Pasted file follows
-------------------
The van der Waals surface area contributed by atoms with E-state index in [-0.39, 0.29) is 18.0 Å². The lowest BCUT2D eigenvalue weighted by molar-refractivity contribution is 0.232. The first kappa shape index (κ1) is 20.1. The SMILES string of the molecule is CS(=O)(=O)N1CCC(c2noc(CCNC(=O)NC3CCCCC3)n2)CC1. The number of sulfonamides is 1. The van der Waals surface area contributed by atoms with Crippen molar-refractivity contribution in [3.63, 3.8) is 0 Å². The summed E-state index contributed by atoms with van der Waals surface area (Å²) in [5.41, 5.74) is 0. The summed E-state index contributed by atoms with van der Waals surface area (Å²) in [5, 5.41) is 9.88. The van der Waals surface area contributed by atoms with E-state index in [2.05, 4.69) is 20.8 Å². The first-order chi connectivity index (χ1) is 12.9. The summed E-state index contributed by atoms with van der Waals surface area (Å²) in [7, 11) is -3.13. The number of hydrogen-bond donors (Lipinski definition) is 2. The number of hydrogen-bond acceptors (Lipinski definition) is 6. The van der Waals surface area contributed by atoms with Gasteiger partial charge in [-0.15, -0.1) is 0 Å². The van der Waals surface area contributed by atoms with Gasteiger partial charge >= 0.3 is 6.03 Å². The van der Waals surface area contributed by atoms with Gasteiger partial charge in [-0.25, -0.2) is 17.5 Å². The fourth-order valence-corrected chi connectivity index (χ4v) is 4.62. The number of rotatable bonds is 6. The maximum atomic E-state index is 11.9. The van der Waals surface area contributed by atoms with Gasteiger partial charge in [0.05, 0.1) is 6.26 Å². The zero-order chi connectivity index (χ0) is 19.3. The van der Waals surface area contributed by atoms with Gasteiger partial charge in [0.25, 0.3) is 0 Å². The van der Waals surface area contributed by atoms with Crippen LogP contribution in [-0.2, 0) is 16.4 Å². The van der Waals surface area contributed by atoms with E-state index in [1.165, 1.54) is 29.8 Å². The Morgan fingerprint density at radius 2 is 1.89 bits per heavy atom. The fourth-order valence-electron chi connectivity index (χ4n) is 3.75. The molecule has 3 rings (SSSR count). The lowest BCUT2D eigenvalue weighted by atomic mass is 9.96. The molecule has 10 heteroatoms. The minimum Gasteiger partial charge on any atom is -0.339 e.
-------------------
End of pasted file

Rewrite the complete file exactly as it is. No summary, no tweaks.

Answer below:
The van der Waals surface area contributed by atoms with E-state index in [-0.39, 0.29) is 18.0 Å². The lowest BCUT2D eigenvalue weighted by molar-refractivity contribution is 0.232. The first kappa shape index (κ1) is 20.1. The SMILES string of the molecule is CS(=O)(=O)N1CCC(c2noc(CCNC(=O)NC3CCCCC3)n2)CC1. The number of sulfonamides is 1. The van der Waals surface area contributed by atoms with Crippen molar-refractivity contribution in [3.63, 3.8) is 0 Å². The summed E-state index contributed by atoms with van der Waals surface area (Å²) in [5.41, 5.74) is 0. The summed E-state index contributed by atoms with van der Waals surface area (Å²) in [5, 5.41) is 9.88. The van der Waals surface area contributed by atoms with E-state index in [2.05, 4.69) is 20.8 Å². The first-order chi connectivity index (χ1) is 12.9. The summed E-state index contributed by atoms with van der Waals surface area (Å²) in [7, 11) is -3.13. The number of hydrogen-bond donors (Lipinski definition) is 2. The number of hydrogen-bond acceptors (Lipinski definition) is 6. The van der Waals surface area contributed by atoms with Gasteiger partial charge in [-0.15, -0.1) is 0 Å². The van der Waals surface area contributed by atoms with Gasteiger partial charge >= 0.3 is 6.03 Å². The van der Waals surface area contributed by atoms with Gasteiger partial charge in [-0.25, -0.2) is 17.5 Å². The fourth-order valence-corrected chi connectivity index (χ4v) is 4.62. The number of rotatable bonds is 6. The maximum atomic E-state index is 11.9. The van der Waals surface area contributed by atoms with Gasteiger partial charge in [0.05, 0.1) is 6.26 Å². The zero-order chi connectivity index (χ0) is 19.3. The van der Waals surface area contributed by atoms with Gasteiger partial charge in [0.25, 0.3) is 0 Å². The van der Waals surface area contributed by atoms with Crippen LogP contribution in [-0.2, 0) is 16.4 Å². The van der Waals surface area contributed by atoms with E-state index in [1.165, 1.54) is 29.8 Å². The Morgan fingerprint density at radius 2 is 1.89 bits per heavy atom. The fourth-order valence-electron chi connectivity index (χ4n) is 3.75. The molecule has 3 rings (SSSR count). The lowest BCUT2D eigenvalue weighted by atomic mass is 9.96. The molecule has 10 heteroatoms. The minimum Gasteiger partial charge on any atom is -0.339 e.